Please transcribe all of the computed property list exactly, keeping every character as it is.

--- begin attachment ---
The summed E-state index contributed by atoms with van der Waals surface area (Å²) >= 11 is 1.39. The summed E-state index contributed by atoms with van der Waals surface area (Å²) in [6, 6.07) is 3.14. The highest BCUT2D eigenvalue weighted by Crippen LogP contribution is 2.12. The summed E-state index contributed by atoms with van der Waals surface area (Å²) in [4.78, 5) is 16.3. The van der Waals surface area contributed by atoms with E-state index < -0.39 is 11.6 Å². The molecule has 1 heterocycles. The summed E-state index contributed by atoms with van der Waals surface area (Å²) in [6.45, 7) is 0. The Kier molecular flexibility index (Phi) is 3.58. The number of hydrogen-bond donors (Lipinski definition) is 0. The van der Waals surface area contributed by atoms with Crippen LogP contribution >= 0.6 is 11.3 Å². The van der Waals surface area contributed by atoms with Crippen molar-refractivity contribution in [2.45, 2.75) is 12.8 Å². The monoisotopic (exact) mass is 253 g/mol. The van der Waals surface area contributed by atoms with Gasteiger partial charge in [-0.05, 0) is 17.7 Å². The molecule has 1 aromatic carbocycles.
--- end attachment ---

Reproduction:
The summed E-state index contributed by atoms with van der Waals surface area (Å²) >= 11 is 1.39. The summed E-state index contributed by atoms with van der Waals surface area (Å²) in [6, 6.07) is 3.14. The highest BCUT2D eigenvalue weighted by Crippen LogP contribution is 2.12. The summed E-state index contributed by atoms with van der Waals surface area (Å²) in [4.78, 5) is 16.3. The van der Waals surface area contributed by atoms with E-state index < -0.39 is 11.6 Å². The molecule has 1 heterocycles. The summed E-state index contributed by atoms with van der Waals surface area (Å²) in [6.45, 7) is 0. The Kier molecular flexibility index (Phi) is 3.58. The number of hydrogen-bond donors (Lipinski definition) is 0. The van der Waals surface area contributed by atoms with Crippen LogP contribution >= 0.6 is 11.3 Å². The van der Waals surface area contributed by atoms with Crippen molar-refractivity contribution in [2.45, 2.75) is 12.8 Å². The monoisotopic (exact) mass is 253 g/mol. The van der Waals surface area contributed by atoms with Gasteiger partial charge in [-0.05, 0) is 17.7 Å². The molecule has 1 aromatic carbocycles.